That said, there are a few very interesting novelties and oddities in there: headcrab attacks used to be a one-hit-kill in this version of the game; military grunt soldiers would actually dodge your fire by side-stepping, and the grenades they fired from their underbarrel grenade launchers did not detonate on impact with the ground, but after a few seconds.And since the HEV suit hadn’t even been thought of at that point in development, Valve would have had the player search for radiation suits and radiation showers, in order to navigate the Reactor Lab (a far earlier rendition of the final game’s Lambda Reactor Complex).
In addition, there’s quite a few classic screenshots and promotional videos on the disc, as well as a few text documents – and among the various developer bios and instructions for the alpha build itself, is a full story synopsis for this original “Half-Life 0“:
The Portal Device is a dimension-spanning gate of unpredictable power, constructed in a decommissioned missile silo. So far no one has ventured through the Portal, but there has been a steady flow of odd creatures coming to our world. You are a weapons research scientist who has never touched a weapon—until now.
An accident in the Threshold’s power core fractures the local fabric of spacetime, and hordes of creatures begin spewing into our world through the fissures. Monsters are everywhere, and your co-workers are dropping like flies. You head for the surface but the usual routes are unpassable—damaged by the disaster and infested with monsters. The silo security guards are in a state of primal terror and looking for someone to blame. The obvious scapegoats are the scientists. Namely, you.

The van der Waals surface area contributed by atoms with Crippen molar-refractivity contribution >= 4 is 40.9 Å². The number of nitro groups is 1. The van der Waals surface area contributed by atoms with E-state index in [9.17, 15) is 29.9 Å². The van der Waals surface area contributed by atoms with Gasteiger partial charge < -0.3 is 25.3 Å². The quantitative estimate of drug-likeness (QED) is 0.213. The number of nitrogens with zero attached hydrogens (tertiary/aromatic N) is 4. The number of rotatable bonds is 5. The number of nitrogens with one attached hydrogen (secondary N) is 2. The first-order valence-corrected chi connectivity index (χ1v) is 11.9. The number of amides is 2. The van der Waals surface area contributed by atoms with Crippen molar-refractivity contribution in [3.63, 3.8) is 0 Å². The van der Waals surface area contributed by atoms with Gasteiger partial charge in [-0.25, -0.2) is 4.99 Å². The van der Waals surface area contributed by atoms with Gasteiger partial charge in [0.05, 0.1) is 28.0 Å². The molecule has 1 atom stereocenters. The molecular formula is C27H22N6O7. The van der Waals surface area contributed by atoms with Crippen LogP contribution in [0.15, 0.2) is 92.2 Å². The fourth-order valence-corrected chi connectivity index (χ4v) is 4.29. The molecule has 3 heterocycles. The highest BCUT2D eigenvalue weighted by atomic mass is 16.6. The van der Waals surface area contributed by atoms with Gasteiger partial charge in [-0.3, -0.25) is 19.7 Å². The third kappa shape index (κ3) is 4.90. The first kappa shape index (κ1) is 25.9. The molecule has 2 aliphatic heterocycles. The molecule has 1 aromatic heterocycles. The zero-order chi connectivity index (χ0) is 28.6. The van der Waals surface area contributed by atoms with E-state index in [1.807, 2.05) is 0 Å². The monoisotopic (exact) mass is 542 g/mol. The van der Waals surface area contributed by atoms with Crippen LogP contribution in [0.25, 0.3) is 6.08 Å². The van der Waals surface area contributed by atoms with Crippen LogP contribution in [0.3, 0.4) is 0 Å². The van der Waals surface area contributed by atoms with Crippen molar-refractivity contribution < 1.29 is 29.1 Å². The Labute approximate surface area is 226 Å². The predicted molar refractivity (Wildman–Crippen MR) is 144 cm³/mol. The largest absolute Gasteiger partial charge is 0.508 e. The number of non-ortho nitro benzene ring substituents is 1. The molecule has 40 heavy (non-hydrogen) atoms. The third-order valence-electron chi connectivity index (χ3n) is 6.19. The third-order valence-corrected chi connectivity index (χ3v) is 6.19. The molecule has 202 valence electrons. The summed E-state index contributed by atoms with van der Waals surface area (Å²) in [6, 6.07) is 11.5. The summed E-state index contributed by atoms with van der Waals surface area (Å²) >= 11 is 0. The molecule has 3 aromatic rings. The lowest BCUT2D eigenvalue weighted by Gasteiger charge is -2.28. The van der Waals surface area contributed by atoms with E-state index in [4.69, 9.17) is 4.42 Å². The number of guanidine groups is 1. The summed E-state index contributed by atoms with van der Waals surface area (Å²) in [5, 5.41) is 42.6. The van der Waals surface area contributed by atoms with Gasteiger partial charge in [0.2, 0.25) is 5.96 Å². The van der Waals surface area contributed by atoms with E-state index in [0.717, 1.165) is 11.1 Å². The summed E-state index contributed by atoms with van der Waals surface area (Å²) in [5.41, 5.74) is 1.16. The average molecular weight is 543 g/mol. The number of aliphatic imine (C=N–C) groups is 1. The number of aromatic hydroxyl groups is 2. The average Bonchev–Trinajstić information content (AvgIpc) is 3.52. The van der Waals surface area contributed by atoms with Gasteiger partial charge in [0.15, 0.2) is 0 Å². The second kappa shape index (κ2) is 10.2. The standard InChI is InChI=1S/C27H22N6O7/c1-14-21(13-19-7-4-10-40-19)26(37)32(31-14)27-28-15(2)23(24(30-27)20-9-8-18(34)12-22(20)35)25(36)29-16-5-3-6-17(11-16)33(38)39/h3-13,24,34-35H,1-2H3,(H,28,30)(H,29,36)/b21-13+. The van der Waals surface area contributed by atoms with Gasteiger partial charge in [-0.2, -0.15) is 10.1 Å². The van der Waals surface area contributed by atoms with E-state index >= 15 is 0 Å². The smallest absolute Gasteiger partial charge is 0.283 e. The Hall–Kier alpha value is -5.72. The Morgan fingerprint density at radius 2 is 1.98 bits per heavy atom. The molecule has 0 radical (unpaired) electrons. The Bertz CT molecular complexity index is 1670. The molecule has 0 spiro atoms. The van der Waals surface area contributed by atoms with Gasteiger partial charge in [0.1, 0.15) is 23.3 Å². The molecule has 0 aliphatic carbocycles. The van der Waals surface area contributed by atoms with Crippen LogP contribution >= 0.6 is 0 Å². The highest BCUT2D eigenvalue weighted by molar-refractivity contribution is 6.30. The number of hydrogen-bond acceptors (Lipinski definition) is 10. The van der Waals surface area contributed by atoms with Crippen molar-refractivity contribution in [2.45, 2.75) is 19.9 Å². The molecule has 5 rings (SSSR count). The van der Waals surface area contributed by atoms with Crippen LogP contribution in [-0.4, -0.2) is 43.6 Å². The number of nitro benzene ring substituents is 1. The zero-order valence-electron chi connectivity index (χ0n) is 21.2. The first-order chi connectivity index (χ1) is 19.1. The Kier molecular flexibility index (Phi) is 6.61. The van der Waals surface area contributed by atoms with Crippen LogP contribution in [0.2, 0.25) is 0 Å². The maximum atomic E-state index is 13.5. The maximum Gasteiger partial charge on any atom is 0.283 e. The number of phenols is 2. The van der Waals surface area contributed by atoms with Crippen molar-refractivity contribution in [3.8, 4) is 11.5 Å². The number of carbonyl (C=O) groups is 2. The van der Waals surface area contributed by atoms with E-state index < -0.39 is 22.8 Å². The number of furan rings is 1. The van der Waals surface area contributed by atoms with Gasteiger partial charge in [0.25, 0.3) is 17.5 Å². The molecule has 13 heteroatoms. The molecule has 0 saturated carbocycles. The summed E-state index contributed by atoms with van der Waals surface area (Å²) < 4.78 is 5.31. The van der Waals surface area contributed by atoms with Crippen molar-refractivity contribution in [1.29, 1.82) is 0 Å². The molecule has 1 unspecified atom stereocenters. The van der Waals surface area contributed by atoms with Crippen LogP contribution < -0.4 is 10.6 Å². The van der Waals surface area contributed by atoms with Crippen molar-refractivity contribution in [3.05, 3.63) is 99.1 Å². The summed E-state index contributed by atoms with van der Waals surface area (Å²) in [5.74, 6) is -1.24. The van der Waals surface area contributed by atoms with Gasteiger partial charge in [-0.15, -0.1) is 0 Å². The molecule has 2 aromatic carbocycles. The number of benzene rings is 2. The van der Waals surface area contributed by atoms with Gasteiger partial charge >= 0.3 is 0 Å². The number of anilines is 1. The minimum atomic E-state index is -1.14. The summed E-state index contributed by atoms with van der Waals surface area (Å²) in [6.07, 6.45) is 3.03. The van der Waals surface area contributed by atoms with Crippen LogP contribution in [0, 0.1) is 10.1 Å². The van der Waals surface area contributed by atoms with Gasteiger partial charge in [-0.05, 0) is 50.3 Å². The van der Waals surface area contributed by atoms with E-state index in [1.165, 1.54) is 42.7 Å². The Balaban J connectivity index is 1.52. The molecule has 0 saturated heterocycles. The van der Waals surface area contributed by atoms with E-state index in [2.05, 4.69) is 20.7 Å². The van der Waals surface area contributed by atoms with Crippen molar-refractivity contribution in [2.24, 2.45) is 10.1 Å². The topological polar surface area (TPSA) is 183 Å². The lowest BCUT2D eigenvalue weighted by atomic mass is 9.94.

In your flight to the surface, you acquire a device which means the difference between victory and annihilation—but you don’t realize whose victory, until too late. As the Portal experiment’s first human subject, you are cast into the alien world to confront the ultimate horror…to cut off the invasion at its source. In Half-Life, you won’t just go head-to-head with an alien boss—you will fight it from the inside out.
Intriguing, if a bit cheesy. You can tell the story wasn’t very well conceived, at that point in the game’s development. Certainly, Valve had some pretty good reasons to restart Half-Life’s development, and start fresh – placing a rewritten storyline before the game itself.
In any case, you can find a full virtual disc image of the preview disc here, on Google Drive! It is compatible with most virtual disc image programs, and all you’ll need to do is extract its contents (and believe it or not, Jayzer is auctioning off the original disc itself on eBay).
But if you’re not feeling up to the task, or concerned about the legality of all this, then have no fear, for Marphy Black has posted three videos: one showing a full walkthrough of the E3 1997 tech demos, the other is footage from an online 1v1 deathmatch session, and the last is a 38-minute montage of all 15 of the alpha’s in-game demo replays – as recorded and played by the Valve developers themselves, mere days before this alpha preview disc was distributed to the gaming press (the individual demos are being uploaded separately on YouTube by community member Lambda Core, just in case you’d rather watch them that way).
Let’s take a look: